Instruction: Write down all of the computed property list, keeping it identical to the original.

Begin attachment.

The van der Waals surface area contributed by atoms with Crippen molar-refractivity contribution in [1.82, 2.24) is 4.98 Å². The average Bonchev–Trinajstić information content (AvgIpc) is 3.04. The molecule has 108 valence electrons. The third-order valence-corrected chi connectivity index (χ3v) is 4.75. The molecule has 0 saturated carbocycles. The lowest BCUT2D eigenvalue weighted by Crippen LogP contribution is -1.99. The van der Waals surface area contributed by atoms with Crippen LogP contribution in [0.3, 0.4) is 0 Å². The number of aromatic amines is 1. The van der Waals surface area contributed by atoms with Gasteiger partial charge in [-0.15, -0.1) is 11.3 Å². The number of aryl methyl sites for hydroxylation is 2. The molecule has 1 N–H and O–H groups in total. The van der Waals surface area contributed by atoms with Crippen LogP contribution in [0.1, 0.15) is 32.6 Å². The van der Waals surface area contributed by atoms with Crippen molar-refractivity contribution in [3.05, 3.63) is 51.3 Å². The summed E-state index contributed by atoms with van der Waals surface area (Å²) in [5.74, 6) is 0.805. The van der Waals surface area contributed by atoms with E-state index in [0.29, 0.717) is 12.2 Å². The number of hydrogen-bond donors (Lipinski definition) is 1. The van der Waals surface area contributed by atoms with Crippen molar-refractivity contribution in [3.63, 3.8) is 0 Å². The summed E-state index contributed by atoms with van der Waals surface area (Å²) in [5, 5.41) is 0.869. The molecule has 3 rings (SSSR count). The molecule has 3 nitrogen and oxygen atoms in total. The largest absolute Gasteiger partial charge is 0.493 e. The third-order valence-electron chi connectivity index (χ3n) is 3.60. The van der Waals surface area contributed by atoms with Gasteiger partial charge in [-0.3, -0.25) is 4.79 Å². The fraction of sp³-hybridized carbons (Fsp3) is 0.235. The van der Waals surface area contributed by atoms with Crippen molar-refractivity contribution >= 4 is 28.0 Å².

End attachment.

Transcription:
The van der Waals surface area contributed by atoms with Crippen molar-refractivity contribution in [1.82, 2.24) is 4.98 Å². The average Bonchev–Trinajstić information content (AvgIpc) is 3.04. The molecule has 108 valence electrons. The third-order valence-corrected chi connectivity index (χ3v) is 4.75. The molecule has 0 saturated carbocycles. The lowest BCUT2D eigenvalue weighted by Crippen LogP contribution is -1.99. The van der Waals surface area contributed by atoms with Crippen LogP contribution in [0.3, 0.4) is 0 Å². The number of aromatic amines is 1. The van der Waals surface area contributed by atoms with Gasteiger partial charge in [-0.15, -0.1) is 11.3 Å². The number of aryl methyl sites for hydroxylation is 2. The molecule has 1 N–H and O–H groups in total. The van der Waals surface area contributed by atoms with Crippen LogP contribution in [0.1, 0.15) is 32.6 Å². The van der Waals surface area contributed by atoms with Crippen molar-refractivity contribution in [3.05, 3.63) is 51.3 Å². The summed E-state index contributed by atoms with van der Waals surface area (Å²) in [5.74, 6) is 0.805. The van der Waals surface area contributed by atoms with E-state index in [0.29, 0.717) is 12.2 Å². The number of hydrogen-bond donors (Lipinski definition) is 1. The van der Waals surface area contributed by atoms with Crippen molar-refractivity contribution in [3.63, 3.8) is 0 Å². The summed E-state index contributed by atoms with van der Waals surface area (Å²) in [5, 5.41) is 0.869. The molecule has 3 rings (SSSR count). The molecule has 3 nitrogen and oxygen atoms in total. The largest absolute Gasteiger partial charge is 0.493 e. The third-order valence-electron chi connectivity index (χ3n) is 3.60. The van der Waals surface area contributed by atoms with Gasteiger partial charge in [-0.3, -0.25) is 4.79 Å². The fraction of sp³-hybridized carbons (Fsp3) is 0.235. The van der Waals surface area contributed by atoms with Crippen molar-refractivity contribution >= 4 is 28.0 Å².